Monday, June 5, 2017

Xenomorph Interrupted, or Thoughts Winona Ryder and Alien: Resurrection

Sigourney Weaver returned to her signature franchise in her last appearance as Ripley 8, an alien-human hybrid with heightened strength and acid blood, cloned from Ellen Ripley 200 years after her death on Fury 161 in David Fincher’s Alien 3 (1992) and developed specifically to breed Xenomorphs on a secret lab on a military space ship in  in Alien 4, or Alien: Resurrection (1997).  With a screenplay by Joss Whedon and directed by Jean-Pierre Jeunet of The City of Lost Children (1995) and Le Fabuleux Destin d'Amélie Poulain (2001), Alien: Resurrection was a stylish and atmospheric sequel with great potential that also introduced the intriguing casting of  Winona Ryder in her first big budget summer action movie.
Winona, more renown for her dramatic roles,  portrayed Analee Call, a spunky mechanic with a secret on the Betty, which comes across like an early, less friendly version of another Joss Whedon spaceship; you can see the roots of Firefly in the crew's flexibility with laws and immediate distrust of authority.  The Betty is transporting bodies in stasis to the secret lab because these are traditional aliens: eggs, slime, facehuggers, and acid blood.  Also unlike the more modern and sleek looking Prometheus (2012) and Alien: Covenant (2016) this is a traditional Alien setting; a gritty, industrial spaceship full of steam vents and catwalks.  While Sigourney Weaver was able to carry the movie on the strength of her portrayals in the previous 3 movies, Winona Ryder was hampered by shaky dialogue, an inconsistent plot and a weak second half.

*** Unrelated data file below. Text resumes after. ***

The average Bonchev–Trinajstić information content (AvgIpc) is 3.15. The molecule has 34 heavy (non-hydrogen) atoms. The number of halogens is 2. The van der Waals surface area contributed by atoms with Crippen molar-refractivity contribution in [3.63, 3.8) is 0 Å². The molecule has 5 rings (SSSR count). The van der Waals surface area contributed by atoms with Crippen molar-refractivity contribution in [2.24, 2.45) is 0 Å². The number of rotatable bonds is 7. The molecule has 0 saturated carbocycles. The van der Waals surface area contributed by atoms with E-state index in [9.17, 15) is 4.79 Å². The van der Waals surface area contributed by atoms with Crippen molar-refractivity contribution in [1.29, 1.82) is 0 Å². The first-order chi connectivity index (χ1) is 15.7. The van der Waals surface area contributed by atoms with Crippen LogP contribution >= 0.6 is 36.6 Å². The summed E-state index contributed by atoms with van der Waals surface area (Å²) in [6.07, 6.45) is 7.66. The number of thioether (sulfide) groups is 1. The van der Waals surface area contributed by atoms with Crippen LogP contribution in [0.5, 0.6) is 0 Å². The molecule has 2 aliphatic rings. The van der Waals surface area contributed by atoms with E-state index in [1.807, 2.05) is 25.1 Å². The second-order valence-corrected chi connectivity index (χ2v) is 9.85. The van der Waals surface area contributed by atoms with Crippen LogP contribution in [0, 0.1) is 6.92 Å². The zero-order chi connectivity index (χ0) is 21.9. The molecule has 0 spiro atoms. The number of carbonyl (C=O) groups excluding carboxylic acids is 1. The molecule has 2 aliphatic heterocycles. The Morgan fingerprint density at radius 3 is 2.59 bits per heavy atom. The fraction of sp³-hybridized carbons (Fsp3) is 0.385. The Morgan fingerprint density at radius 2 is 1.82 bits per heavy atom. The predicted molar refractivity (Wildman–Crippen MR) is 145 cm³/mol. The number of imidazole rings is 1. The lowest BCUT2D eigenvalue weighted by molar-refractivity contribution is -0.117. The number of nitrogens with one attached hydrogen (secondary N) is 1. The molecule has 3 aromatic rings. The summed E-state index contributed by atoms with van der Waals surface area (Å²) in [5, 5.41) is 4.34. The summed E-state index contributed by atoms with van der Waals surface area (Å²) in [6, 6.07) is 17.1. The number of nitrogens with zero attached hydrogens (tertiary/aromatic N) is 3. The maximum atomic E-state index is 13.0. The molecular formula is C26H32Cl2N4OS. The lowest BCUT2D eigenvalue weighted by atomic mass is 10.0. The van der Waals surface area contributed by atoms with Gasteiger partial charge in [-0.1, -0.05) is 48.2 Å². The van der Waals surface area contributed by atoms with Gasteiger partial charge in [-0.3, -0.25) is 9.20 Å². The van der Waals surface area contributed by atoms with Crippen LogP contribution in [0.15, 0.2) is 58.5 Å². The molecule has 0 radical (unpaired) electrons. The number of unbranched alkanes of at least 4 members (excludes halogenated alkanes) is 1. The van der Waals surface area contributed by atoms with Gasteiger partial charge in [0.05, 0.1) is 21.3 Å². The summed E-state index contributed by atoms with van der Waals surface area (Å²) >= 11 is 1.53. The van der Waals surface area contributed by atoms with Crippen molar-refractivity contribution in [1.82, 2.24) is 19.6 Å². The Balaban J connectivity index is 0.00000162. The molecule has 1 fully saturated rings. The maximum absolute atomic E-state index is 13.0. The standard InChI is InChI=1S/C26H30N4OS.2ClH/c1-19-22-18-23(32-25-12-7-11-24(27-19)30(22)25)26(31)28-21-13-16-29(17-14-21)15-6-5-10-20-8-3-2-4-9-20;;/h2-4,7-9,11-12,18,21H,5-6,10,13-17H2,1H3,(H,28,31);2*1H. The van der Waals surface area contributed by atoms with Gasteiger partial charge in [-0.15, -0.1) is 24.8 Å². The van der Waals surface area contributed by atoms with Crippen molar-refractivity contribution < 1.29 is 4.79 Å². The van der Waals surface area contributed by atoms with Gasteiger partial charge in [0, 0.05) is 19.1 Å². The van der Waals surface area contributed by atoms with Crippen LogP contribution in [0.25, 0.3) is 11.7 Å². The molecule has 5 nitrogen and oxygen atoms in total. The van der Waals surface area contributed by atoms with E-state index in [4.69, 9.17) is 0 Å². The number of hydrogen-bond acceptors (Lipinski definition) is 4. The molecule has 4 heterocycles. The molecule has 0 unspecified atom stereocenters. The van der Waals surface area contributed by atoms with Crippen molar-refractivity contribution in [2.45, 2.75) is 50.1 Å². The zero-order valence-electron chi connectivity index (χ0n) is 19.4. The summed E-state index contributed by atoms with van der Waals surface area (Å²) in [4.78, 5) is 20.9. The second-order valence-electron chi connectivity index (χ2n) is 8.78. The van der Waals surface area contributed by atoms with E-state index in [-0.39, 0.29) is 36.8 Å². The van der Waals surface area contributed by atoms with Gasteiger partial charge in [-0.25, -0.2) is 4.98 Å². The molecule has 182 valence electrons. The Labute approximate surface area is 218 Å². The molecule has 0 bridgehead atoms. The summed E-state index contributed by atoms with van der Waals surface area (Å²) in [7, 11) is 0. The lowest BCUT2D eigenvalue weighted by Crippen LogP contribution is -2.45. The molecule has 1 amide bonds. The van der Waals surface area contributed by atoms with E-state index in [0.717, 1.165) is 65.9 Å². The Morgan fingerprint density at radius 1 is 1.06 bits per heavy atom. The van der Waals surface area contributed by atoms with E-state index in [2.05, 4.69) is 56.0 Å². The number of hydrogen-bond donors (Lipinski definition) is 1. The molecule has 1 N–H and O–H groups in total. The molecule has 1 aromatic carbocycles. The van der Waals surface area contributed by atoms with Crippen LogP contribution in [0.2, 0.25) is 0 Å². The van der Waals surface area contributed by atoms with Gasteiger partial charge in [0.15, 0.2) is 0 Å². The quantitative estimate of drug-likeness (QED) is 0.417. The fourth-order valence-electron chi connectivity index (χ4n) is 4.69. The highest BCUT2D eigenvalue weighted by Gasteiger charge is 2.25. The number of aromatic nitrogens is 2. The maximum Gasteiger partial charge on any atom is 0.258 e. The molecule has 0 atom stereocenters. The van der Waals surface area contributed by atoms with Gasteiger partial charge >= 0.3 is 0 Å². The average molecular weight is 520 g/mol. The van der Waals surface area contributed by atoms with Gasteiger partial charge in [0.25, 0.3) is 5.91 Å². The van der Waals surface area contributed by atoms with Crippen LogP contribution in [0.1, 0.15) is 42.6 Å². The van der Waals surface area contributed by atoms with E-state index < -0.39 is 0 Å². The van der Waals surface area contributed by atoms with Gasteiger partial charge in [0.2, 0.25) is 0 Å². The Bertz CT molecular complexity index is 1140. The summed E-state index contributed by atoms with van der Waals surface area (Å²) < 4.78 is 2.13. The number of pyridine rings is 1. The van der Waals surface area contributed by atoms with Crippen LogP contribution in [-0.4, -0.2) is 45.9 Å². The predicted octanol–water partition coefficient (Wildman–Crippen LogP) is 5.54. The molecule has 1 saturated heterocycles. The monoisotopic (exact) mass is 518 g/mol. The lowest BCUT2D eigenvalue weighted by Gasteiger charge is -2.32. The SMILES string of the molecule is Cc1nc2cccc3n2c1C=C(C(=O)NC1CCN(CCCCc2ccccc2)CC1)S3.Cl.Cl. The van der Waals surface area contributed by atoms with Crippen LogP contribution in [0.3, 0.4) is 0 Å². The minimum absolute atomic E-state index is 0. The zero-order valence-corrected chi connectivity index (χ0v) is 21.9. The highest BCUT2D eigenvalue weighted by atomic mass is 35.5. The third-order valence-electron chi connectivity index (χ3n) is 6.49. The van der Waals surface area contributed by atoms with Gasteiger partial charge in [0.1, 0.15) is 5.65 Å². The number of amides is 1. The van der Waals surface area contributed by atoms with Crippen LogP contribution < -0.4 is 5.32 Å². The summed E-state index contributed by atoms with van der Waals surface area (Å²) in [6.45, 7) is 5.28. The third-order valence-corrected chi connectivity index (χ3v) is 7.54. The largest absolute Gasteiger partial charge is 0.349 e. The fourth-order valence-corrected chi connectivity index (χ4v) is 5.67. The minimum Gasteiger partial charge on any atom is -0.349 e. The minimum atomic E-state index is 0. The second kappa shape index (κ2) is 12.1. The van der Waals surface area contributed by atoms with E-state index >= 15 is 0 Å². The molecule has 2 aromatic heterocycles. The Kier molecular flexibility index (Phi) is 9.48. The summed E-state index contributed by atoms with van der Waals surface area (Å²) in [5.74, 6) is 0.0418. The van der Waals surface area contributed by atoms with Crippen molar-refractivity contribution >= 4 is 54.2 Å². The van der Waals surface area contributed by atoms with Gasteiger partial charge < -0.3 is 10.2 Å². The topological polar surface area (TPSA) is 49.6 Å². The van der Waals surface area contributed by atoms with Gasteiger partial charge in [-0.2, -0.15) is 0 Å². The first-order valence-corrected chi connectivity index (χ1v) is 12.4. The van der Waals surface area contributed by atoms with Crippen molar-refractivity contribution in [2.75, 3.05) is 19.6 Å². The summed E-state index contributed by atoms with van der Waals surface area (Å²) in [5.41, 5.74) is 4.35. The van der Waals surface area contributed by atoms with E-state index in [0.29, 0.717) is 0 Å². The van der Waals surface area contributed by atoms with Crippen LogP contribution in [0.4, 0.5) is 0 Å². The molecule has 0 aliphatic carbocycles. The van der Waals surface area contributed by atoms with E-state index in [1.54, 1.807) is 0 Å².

With one of my favorite actors, Brad Dourif from Deadwood and Child's Play (1988), though you probably know him best as Grima Wormtongue.  Also Ron Pearlman and Michael Wincott, Top Dollar in The Crow (1994) and more recently, Dr. Osmund in Ghost in the Shell (2017).  Watch out for French actor Dominique Pinon, who is arguably most famous in America for his role as the skinhead Le Curé in Diva (1981, also his big screen debut) as Vriess, the mechanic on the Betty.
The basketball scene was allegedly shot in one take, but you know what actors are like, they love to exaggerate. 








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